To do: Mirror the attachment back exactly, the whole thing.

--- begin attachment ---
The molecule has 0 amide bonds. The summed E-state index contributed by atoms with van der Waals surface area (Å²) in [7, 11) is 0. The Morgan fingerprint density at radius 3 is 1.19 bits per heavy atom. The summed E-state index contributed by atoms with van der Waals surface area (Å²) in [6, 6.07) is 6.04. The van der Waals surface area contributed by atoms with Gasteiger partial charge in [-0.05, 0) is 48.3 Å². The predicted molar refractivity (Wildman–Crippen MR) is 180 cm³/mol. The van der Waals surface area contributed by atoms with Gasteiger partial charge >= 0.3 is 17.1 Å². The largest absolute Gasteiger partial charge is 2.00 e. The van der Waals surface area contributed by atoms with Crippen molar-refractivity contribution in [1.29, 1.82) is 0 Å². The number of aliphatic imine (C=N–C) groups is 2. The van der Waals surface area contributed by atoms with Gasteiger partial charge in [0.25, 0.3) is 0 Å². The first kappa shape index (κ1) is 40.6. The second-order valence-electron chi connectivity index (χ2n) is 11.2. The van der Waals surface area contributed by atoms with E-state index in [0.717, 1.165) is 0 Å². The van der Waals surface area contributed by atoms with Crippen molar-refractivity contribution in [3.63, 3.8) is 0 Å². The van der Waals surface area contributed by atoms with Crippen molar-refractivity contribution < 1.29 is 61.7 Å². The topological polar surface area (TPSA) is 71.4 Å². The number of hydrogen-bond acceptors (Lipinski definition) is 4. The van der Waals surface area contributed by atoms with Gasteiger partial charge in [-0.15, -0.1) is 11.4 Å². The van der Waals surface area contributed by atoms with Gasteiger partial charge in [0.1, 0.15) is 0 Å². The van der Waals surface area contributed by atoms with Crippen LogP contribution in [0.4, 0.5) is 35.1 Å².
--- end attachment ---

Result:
The molecule has 0 amide bonds. The summed E-state index contributed by atoms with van der Waals surface area (Å²) in [7, 11) is 0. The Morgan fingerprint density at radius 3 is 1.19 bits per heavy atom. The summed E-state index contributed by atoms with van der Waals surface area (Å²) in [6, 6.07) is 6.04. The van der Waals surface area contributed by atoms with Gasteiger partial charge in [-0.05, 0) is 48.3 Å². The predicted molar refractivity (Wildman–Crippen MR) is 180 cm³/mol. The van der Waals surface area contributed by atoms with Gasteiger partial charge >= 0.3 is 17.1 Å². The largest absolute Gasteiger partial charge is 2.00 e. The van der Waals surface area contributed by atoms with Crippen molar-refractivity contribution in [1.29, 1.82) is 0 Å². The number of aliphatic imine (C=N–C) groups is 2. The van der Waals surface area contributed by atoms with Gasteiger partial charge in [0.25, 0.3) is 0 Å². The first kappa shape index (κ1) is 40.6. The second-order valence-electron chi connectivity index (χ2n) is 11.2. The van der Waals surface area contributed by atoms with E-state index in [0.717, 1.165) is 0 Å². The van der Waals surface area contributed by atoms with Crippen molar-refractivity contribution in [3.63, 3.8) is 0 Å². The van der Waals surface area contributed by atoms with Crippen molar-refractivity contribution < 1.29 is 61.7 Å². The topological polar surface area (TPSA) is 71.4 Å². The number of hydrogen-bond acceptors (Lipinski definition) is 4. The van der Waals surface area contributed by atoms with Gasteiger partial charge in [-0.15, -0.1) is 11.4 Å². The van der Waals surface area contributed by atoms with Gasteiger partial charge in [0.1, 0.15) is 0 Å². The van der Waals surface area contributed by atoms with Crippen LogP contribution in [0.4, 0.5) is 35.1 Å².